But already the epidemics had begun, especially enteritis among smaller children. Sickness threatened every community. Not until then did the worried army officers lower the barriers to permit the good women of the towns to come into the stinking camps and help nurse and ladle out stew from the big “charity kettles.” There were no utensils for eating it. As sickness and death spread, the tragedy threatened to build into a scandal that would ring down through the years and brand the dictator with an infamy he could never escape.
And so, the Army was ordered to send them back to their homes at once. Within twenty-four hours they were on the march again, young and old, the pregnant and the sick. The dictator promised he would build them all homes with concrete floors, at least sanitary privies, and the schools they have never had. Maybe, just maybe, some day they will get some compensation for their ordeals.
Brushing reporters aside — they were asking many embarrassing questions — Batista turned to greet a large delegation of smiling businessmen from Jacksonville, Florida, looking for business opportunities. Fine, well-meaning, beaming emissaries, combining business with the pleasures of the Sans Souci and Tropicana navel dancers. But for Cubans who had known the terror of a city without light, the terror of police in their homes, the terror of the death march, these good folk seemed a bit like crows over a field of carrion.
But business really is good here. Nearly a billion dollars have come in from the United States during the five years of Batista’s rule, and he has run the public debt up to the tune of $700,000,000. There is much new industry to take up the slack of seasonal sugar-cane unemployment: textiles, shoes, glass, drugs, chemicals, wire, rubber, electrical goods, auto assembly plants, cement, added copper and nickel mining, oil refineries, fiber and sugar-cane-waste processing. Cuba, which a few years ago had to import nearly all its textiles, now exports rayon to twelve countries.
It is a real prosperity. True, wages in the cane fields are still a disgrace to a civilized people, but they are better than they ever have been and Havana workers make around sixty dollars a month; in public-utility enterprises, $300. Cost of living is about the same as in the United States.
Of course, the generals get the cream of everything. Favored congressmen (they are mostly a nuisance in a dictatorship) no longer receive their $5,000 graft from the national lottery. The cut is taken entirely by the army officers, and some even have concessions to run their own private lotteries. The First Lady, it is said, receives a monthly check of $70,000, no strings attached, for charity, Eva Peron style.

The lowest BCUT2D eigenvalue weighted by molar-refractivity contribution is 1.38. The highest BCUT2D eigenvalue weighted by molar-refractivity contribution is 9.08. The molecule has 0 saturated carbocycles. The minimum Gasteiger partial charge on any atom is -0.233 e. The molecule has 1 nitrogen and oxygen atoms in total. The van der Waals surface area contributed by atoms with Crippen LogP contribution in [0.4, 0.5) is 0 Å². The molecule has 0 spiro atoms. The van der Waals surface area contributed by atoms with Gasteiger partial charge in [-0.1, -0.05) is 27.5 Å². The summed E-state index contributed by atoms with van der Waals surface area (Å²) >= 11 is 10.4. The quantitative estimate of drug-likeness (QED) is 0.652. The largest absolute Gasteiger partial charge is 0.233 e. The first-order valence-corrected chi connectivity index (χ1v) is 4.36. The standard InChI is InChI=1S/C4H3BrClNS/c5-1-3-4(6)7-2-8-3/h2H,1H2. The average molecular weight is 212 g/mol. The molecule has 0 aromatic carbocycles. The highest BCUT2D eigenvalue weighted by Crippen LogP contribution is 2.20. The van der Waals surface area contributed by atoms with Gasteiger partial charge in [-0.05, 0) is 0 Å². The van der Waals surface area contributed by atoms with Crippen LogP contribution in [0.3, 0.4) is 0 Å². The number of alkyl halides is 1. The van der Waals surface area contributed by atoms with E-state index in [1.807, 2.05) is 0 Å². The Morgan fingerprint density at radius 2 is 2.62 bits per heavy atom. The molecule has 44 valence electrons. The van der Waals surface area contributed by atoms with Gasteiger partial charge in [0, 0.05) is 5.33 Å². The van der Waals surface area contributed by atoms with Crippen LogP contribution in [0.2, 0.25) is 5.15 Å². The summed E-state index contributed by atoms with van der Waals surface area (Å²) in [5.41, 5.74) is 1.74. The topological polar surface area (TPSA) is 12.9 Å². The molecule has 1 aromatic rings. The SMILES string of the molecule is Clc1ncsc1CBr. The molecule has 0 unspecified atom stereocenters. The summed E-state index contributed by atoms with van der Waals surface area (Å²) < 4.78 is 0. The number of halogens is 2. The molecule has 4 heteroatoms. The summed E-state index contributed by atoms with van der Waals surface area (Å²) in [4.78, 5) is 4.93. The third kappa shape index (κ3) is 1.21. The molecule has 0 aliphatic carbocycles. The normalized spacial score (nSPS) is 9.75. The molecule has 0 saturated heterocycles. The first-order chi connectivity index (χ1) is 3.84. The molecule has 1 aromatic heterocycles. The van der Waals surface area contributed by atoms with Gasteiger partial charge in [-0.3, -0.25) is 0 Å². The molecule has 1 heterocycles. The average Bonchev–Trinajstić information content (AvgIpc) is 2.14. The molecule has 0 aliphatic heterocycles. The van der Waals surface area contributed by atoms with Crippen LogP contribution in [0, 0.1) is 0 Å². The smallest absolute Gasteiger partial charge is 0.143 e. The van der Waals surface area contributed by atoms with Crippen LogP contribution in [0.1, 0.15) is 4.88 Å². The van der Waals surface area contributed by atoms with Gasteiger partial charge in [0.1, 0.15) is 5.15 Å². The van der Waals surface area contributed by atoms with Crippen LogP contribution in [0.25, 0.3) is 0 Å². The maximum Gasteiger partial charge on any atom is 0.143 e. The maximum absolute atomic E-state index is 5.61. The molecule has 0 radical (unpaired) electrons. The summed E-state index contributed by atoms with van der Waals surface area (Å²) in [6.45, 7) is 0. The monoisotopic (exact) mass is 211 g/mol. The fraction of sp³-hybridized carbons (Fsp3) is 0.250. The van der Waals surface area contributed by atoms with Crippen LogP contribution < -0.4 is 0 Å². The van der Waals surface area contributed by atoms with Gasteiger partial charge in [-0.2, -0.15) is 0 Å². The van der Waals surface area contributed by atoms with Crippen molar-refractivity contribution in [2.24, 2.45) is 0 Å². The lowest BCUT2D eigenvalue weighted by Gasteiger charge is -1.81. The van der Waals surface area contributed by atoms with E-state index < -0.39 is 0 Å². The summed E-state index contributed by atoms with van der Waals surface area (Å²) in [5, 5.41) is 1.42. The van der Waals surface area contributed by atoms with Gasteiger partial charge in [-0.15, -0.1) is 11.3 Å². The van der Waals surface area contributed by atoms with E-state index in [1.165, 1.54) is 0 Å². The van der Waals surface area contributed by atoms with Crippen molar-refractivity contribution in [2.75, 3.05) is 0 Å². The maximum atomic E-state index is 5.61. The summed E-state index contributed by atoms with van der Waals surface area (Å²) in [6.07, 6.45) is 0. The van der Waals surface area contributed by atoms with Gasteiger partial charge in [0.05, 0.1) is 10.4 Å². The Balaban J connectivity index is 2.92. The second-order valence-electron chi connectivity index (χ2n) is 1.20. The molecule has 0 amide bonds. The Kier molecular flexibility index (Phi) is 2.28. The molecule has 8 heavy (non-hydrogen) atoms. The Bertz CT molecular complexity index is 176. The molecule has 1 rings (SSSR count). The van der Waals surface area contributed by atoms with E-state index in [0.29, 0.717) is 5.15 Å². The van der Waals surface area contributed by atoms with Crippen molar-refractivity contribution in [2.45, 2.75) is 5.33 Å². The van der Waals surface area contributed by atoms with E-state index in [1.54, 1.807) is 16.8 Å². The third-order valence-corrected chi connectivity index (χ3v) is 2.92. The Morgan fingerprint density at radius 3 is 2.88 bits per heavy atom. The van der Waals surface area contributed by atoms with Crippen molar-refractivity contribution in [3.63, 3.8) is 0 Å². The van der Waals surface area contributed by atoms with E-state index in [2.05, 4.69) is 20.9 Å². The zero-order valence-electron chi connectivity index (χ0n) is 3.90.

The tourist hotels rise higher and more air-cooled, and the night clubs, with hostesses that yesterday were street-walkers, provide a neon blaze three or four to the block in every street around the central plaza, off the Malecon sea-boulevard, in the fashionable Vedado; and the touts offering young girls, “exhibitions” and pornographic movies have multiplied like cockroaches.
There are fine gambling casinos, too, and the Las Vegas gamblers, already on the scene, have made a deal, it is said, with the dictator to bring all their paraphernalia from Las Vegas to Havana, where the tax-take will be far less. At the moment Herminia Portell-Vila, former cabinet minister and head of the Cuban-North-American Cultural Institute, faces a court for having attacked the Alcalde del Poza y del Puerto (Mayor of the Well and the Port) in an article describing “Illegal But Tolerated” gambling. It should be noted, however, that the mayor, at the cost of three millions, has also built a magnificent new hospital, dedicated this June 15.
With so much business prosperity, so much money to spend on public works, with so much expansive lid-off gaiety, it would seem that even a dictatorship, had it so much as three fingers of skill between eyes and hair-line, need not have brought things to such a dreadful impasse as prevails in Cuba at this hour.
Could it be that Cubans cherish political liberties as well as full stomachs? Machado went down in a year of economic misery and despair when wages in the cane fields had dropped to ten cents a day. This is something new, a revolution at the very peak of prosperity. But all the universities are closed, human liberty and dignity mean nothing, all intellectual life is stultified by censorship and military coercion.
The Cubans have never reconciled themselves to this government implanted by military force. It is in this atmosphere of darkened universities, intellectual sluggishness, cultural decline, super-business, super-vice and military graft, shameless blaring nightclubs, gambling and police brutality, that the youth of Cuba from twelve to thirty years of age have embarked upon a life of terrorism, of bombings and arson.
It is a sad thing for a country when its young feel they have to become terrorists instead of scientists and engineers, poets and lawyers. But will youths who have become so callous that they bomb schools and homes and businesses demonstrate any great consideration for those who differ with them should they ever gain power? Terrorism is merely the other ugly face of dictatorship, not a creative force, and it is shaking Cuban society to pieces.
“Not even during the colonial period,” declares the editor of Bohemia, Cuba’s leading weekly, “has Cuba passed through darker days.”
Who and why are the terrorists? What are their aims? Who and why Fidel Castro? What chance of success has the insurrection? What part is the Church playing? What is the role of labor? What chance is there for a peaceful solution that will bring some justice to the Cuban people? Are there healthy, intelligent forces which can take hold of the situation in the face of a brutalized army honeycombed with graft and privilege? Or will Cuba sink into blind disorder? There are no sure answers, but to some extent the forces and possibilities now existing can be measured.